Best Quarterbacks in New York Giants History
Who Are the Best Giants Quarterbacks?
As a fan of the New York Giants for over four decades, I have had the opportunity to watch numerous Giants quarterbacks play. And as a student of the team's history, I have also learned about some of the Giants quarterbacks from earlier decades.
Individual Quarterback Performance Metrics
When comparing quarterbacks, certain individual performance metrics go a long way towards establishing a reasonable ranking. Numbers like passing yardage, touchdown passes, and completion percentage often form a reliable basis for comparison. The National Football League's (NFL) quarterback rating (or passer rating) has been a good statistical analysis tool since it was introduced in 1973.
But these metrics don't tell the whole story. Individual performance needs to be viewed in the context of the era in which the quarterback played. For example, in 1978, the NFL increased the number of games in the regular season from 14 to 16 (after increasing the length of the season from 12 to 14 games in 1961). Rule changes designed to open up offenses were also implemented in 1978. Going even farther back, changes in commonly used offensive formations also affected passing statistics.
Quarterback Leadership and Team Success
It goes without saying that leadership from the quarterback position is a key component for any successful football team. Some Giants quarterbacks have been talented players on an individual level and have also led the team to championships or playoff success. Other very good quarterbacks have not been as successful on the team level.
In their long history in the NFL, which dates back to 1925, the Giants have so far won four Super Bowl Championships, along with four pre-Super Bowl era NFL Championships. They have also played at least one playoff game in 25 other seasons. In every case, the entire team, along with the coaching staff, deserves credit for this success. Sometimes, for example, the defense has been dominant. In fact, that has frequently been true for the Giants.
To what extent, then, can the team's success be correlated with the quality of the quarterback? It is certainly not an exact science, but in preparing this ranking of New York Giants quarterbacks, it became clear to me that, with some exceptions, the two have gone hand in hand.
My Ranking Criteria
With these considerations in mind, I have put together this ranking of the five best quarterbacks in New York Giants history, along with several honorable mentions. These are my criteria:
- Length of Career as a Giants Quarterback: The Giants have been fortunate to have had several quarterbacks who have been with the team for a decade or more. It shouldn't be surprising that these players are among the best quarterbacks in Giants history. But others with shorter tenures have also been excellent. For this ranking, I have considered players who played with the Giants for a minimum of four seasons.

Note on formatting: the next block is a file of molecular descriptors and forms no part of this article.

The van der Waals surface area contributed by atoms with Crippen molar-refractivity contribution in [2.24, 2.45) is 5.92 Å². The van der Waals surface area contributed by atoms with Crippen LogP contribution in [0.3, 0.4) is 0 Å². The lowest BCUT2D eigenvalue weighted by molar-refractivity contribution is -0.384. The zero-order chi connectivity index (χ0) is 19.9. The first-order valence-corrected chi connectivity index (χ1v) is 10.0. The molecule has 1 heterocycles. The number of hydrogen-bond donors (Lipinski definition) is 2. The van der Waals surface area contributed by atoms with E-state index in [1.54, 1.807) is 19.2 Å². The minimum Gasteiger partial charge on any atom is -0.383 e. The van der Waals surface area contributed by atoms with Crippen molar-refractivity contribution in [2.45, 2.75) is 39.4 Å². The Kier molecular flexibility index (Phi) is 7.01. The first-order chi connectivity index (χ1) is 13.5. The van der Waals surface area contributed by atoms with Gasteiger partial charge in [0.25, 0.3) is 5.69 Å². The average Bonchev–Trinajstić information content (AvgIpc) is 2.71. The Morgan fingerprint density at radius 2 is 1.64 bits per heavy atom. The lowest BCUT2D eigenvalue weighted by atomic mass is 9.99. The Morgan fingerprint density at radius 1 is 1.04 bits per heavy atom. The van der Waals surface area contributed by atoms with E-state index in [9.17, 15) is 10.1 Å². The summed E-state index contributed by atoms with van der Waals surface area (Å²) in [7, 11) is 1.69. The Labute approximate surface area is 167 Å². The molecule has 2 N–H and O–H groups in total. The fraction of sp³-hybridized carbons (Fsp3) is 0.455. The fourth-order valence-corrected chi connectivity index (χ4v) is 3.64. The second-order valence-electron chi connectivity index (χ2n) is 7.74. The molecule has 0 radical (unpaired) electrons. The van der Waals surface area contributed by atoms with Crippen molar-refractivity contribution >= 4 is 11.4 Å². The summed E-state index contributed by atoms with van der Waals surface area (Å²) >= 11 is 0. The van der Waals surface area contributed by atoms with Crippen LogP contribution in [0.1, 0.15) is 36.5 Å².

- Team Success: Because a quarterback needs a good team around him to have a successful season, it may not be entirely fair to include won-lost records, playoff appearances, or championships. But I do think that leadership is an important quality in a quarterback, so I have given considerable weight to the Giants' record in games started by each quarterback.
- Individual Performance Statistics and Achievements: I have compared the quarterbacks' statistics (primarily passing) and any records they set, including career numbers, seasonal totals, and in some cases, individual game performances.
- Recognition by the Giants, the NFL, and the Media: This criterion includes Pro Bowl recognition, individual awards, induction into the Pro Football Hall of Fame or the New York Giants Ring of Honor, and having one's jersey number retired by the Giants.
Despite the metrics, the ranking is still subjective, and there is always room for debate.
5. Kerry Collins (1999–2003)
Kerry Michael Collins played for six teams in the NFL over his 17-season career. In five seasons with the Giants, he started 68 games at quarterback and led New York to the playoffs twice.
Collins was a consensus All-American quarterback at Pennsylvania State University (Penn State). In his senior year, Penn State had an undefeated season, culminating in a Rose Bowl win. Collins won both the Maxwell Award for the top player in the country and the Davey O'Brien Award for the nation's top quarterback.
Collins was the first-ever draft pick of the expansion Carolina Panthers in the 1995 NFL Draft. In his second season, he led the Panthers to the National Football Conference (NFC) Championship game. He was voted to the 1996 Pro Bowl, his first of two.
From Backup to Starter: 1999
Collins joined the Giants in 1999 as the backup to starter Kent Graham. He got a start in Week 5, and then, with the Giants stalled at 5-5, he took over the starting role for good in Week 12. The Giants continued to struggle under Collins, posting only a 2-5-0 record in his seven starts. Collins's best game was a 41-28 win over the New York Jets on December 5, when he threw for 341 yards and three touchdowns, with no interceptions, and scored another touchdown on a one-yard rush.